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I have a branch I've already pushed to github using --set-upstream. I want to rename it now, and have that change reflected on github. Here's what I want to do

git branch -m oldbranch newbranch
git push origin :oldbranch
git push --set-upstream newbranch

Running 'branch -m' doesn't update my .git/config apart from changing the branch to 'newbranch'. branch.newbranch.merge is still 'refs/heads/oldbranch'. When I push if I issue the command

git push --set-upstream origin newbranch 

is that going to properly update my .git/config? Any potential impact on other users? No one else is currently committing to the branch, and I don't think anyone's even checked it out.

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2 Answers 2

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Yes, that should push newbranch to origin and update the upstream info. If you want to be really explicit, you can use git push --set-upstream origin newbranch:newbranch.

As for impacting other users, you're proposing to delete the original branch (oldbranch) and create a new branch (newbranch). They just happen to have the same names. However, other users won't "magically" get the branch name change. Anyone who's following your oldbranch will see the branch get deleted, and anyone who blindly pushes their copy of oldbranch may inadvertently re-create the branch on the server.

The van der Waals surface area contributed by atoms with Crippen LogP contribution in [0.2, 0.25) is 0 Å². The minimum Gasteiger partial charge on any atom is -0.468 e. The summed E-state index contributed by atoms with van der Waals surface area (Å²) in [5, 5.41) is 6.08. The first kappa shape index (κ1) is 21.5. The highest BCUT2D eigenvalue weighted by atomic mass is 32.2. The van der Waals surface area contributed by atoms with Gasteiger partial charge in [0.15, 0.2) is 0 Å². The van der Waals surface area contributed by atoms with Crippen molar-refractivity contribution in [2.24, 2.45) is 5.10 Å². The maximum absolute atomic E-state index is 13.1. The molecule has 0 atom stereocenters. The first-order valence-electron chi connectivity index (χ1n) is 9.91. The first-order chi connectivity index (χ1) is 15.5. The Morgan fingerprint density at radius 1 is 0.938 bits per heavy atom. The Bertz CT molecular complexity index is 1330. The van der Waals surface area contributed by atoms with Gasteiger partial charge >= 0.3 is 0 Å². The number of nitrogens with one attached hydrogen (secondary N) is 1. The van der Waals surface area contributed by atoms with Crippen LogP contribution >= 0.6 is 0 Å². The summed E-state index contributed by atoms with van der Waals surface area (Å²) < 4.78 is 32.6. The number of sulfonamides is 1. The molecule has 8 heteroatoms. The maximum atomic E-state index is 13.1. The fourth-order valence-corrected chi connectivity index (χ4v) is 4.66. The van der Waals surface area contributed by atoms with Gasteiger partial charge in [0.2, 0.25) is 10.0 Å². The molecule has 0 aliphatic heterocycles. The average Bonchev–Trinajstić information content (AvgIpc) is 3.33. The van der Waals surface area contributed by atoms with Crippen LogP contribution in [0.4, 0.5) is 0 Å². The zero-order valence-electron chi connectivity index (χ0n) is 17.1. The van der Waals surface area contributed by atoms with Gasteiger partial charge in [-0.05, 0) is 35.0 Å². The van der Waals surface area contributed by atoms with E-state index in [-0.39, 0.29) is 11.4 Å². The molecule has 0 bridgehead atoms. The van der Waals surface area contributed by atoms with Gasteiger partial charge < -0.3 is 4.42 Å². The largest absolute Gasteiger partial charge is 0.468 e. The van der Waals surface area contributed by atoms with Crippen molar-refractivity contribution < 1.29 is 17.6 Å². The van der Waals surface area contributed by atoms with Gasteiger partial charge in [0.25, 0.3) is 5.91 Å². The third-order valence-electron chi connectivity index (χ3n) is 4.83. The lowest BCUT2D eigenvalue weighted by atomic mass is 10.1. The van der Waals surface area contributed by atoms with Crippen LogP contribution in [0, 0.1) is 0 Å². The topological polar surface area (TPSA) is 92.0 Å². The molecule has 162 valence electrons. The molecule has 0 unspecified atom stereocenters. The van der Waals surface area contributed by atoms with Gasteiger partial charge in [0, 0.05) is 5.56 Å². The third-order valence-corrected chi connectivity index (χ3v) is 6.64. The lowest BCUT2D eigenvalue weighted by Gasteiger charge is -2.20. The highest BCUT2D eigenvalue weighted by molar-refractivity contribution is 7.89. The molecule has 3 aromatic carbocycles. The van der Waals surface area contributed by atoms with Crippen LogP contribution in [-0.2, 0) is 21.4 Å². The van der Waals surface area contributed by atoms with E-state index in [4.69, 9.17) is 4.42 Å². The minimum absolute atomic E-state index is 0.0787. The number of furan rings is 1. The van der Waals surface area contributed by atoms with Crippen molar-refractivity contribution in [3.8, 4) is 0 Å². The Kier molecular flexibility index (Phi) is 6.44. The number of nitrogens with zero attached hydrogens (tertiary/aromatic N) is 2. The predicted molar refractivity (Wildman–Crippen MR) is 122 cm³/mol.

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While there probably are git plumbing command to rename the upstream and the local branches, I wouldn't really bother much about it.

A workflow that is simple is to create a new branch from the branch-you-want-renamed with the new-name-you-want, and then go about deleting the old branch and then you push the branch, it goes with your new-name

git checkout oldname
git branch newbranch
git branch -d oldname
git push newbranch

Because a branch is identified by it's name, old users who may be tracking this earlier branch will be affected and some may, if they have corresponding permissions, end up creating a branch with that name.

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